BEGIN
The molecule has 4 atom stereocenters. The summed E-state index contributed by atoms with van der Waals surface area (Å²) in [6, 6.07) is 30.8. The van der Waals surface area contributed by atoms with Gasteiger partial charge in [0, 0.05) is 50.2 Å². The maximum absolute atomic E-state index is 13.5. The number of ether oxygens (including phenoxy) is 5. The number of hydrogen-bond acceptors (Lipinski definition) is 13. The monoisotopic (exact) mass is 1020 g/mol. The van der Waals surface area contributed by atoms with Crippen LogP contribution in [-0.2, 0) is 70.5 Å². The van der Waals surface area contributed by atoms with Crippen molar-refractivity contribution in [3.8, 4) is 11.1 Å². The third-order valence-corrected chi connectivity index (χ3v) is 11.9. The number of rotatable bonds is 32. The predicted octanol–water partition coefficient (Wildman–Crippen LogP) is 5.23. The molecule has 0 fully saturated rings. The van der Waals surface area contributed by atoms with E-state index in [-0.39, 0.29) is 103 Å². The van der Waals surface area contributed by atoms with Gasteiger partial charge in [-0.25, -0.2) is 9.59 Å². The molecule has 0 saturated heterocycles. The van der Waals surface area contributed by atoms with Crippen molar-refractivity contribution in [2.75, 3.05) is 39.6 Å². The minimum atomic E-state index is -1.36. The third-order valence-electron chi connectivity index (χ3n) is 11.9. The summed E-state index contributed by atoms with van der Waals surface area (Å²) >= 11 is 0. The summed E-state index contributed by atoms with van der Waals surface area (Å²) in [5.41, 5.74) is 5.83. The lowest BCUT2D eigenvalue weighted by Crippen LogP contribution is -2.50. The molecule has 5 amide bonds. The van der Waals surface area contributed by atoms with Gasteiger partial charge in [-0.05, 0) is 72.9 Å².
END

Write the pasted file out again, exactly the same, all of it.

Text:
The molecule has 4 atom stereocenters. The summed E-state index contributed by atoms with van der Waals surface area (Å²) in [6, 6.07) is 30.8. The van der Waals surface area contributed by atoms with Gasteiger partial charge in [0, 0.05) is 50.2 Å². The maximum absolute atomic E-state index is 13.5. The number of ether oxygens (including phenoxy) is 5. The number of hydrogen-bond acceptors (Lipinski definition) is 13. The monoisotopic (exact) mass is 1020 g/mol. The van der Waals surface area contributed by atoms with Crippen LogP contribution in [-0.2, 0) is 70.5 Å². The van der Waals surface area contributed by atoms with Crippen molar-refractivity contribution in [3.8, 4) is 11.1 Å². The third-order valence-corrected chi connectivity index (χ3v) is 11.9. The number of rotatable bonds is 32. The predicted octanol–water partition coefficient (Wildman–Crippen LogP) is 5.23. The molecule has 0 fully saturated rings. The van der Waals surface area contributed by atoms with E-state index in [-0.39, 0.29) is 103 Å². The van der Waals surface area contributed by atoms with Gasteiger partial charge in [-0.25, -0.2) is 9.59 Å². The molecule has 0 saturated heterocycles. The van der Waals surface area contributed by atoms with Crippen molar-refractivity contribution in [2.75, 3.05) is 39.6 Å². The minimum atomic E-state index is -1.36. The third-order valence-electron chi connectivity index (χ3n) is 11.9. The summed E-state index contributed by atoms with van der Waals surface area (Å²) >= 11 is 0. The summed E-state index contributed by atoms with van der Waals surface area (Å²) in [5.41, 5.74) is 5.83. The lowest BCUT2D eigenvalue weighted by Crippen LogP contribution is -2.50. The molecule has 5 amide bonds. The van der Waals surface area contributed by atoms with Gasteiger partial charge in [-0.05, 0) is 72.9 Å².